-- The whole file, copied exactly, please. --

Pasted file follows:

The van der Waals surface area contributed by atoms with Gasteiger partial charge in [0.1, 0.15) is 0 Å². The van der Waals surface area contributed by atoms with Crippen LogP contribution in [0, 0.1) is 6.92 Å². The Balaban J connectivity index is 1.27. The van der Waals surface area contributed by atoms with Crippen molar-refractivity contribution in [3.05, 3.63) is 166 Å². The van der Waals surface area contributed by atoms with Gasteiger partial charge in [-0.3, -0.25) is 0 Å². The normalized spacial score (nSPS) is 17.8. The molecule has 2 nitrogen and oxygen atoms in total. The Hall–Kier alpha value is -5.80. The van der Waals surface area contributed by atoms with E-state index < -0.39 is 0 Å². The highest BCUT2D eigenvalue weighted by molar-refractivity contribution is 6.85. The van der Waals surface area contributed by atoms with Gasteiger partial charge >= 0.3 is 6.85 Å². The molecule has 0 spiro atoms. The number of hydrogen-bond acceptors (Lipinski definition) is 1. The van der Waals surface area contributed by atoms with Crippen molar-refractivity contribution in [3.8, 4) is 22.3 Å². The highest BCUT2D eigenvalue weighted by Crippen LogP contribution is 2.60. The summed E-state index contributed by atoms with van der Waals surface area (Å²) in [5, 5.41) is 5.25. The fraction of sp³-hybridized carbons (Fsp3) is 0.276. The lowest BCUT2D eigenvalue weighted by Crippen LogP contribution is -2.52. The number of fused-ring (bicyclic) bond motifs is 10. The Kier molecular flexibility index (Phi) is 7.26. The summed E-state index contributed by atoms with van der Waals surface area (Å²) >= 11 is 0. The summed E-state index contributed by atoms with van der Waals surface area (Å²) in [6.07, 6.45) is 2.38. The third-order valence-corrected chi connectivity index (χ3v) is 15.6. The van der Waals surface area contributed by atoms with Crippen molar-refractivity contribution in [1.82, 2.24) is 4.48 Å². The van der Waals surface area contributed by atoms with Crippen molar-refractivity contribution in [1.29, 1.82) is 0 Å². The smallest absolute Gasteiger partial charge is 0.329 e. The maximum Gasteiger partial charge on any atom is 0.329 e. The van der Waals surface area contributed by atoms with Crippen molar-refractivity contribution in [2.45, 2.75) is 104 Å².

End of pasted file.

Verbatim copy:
The van der Waals surface area contributed by atoms with Gasteiger partial charge in [0.1, 0.15) is 0 Å². The van der Waals surface area contributed by atoms with Crippen LogP contribution in [0, 0.1) is 6.92 Å². The Balaban J connectivity index is 1.27. The van der Waals surface area contributed by atoms with Crippen molar-refractivity contribution in [3.05, 3.63) is 166 Å². The van der Waals surface area contributed by atoms with Gasteiger partial charge in [-0.3, -0.25) is 0 Å². The normalized spacial score (nSPS) is 17.8. The molecule has 2 nitrogen and oxygen atoms in total. The Hall–Kier alpha value is -5.80. The van der Waals surface area contributed by atoms with E-state index < -0.39 is 0 Å². The highest BCUT2D eigenvalue weighted by molar-refractivity contribution is 6.85. The van der Waals surface area contributed by atoms with Gasteiger partial charge >= 0.3 is 6.85 Å². The molecule has 0 spiro atoms. The number of hydrogen-bond acceptors (Lipinski definition) is 1. The van der Waals surface area contributed by atoms with Crippen molar-refractivity contribution in [3.8, 4) is 22.3 Å². The highest BCUT2D eigenvalue weighted by Crippen LogP contribution is 2.60. The summed E-state index contributed by atoms with van der Waals surface area (Å²) in [5, 5.41) is 5.25. The fraction of sp³-hybridized carbons (Fsp3) is 0.276. The lowest BCUT2D eigenvalue weighted by Crippen LogP contribution is -2.52. The number of fused-ring (bicyclic) bond motifs is 10. The Kier molecular flexibility index (Phi) is 7.26. The summed E-state index contributed by atoms with van der Waals surface area (Å²) >= 11 is 0. The summed E-state index contributed by atoms with van der Waals surface area (Å²) in [6.07, 6.45) is 2.38. The third-order valence-corrected chi connectivity index (χ3v) is 15.6. The van der Waals surface area contributed by atoms with Crippen molar-refractivity contribution in [1.82, 2.24) is 4.48 Å². The van der Waals surface area contributed by atoms with Crippen molar-refractivity contribution in [1.29, 1.82) is 0 Å². The smallest absolute Gasteiger partial charge is 0.329 e. The maximum Gasteiger partial charge on any atom is 0.329 e. The van der Waals surface area contributed by atoms with Crippen molar-refractivity contribution in [2.45, 2.75) is 104 Å².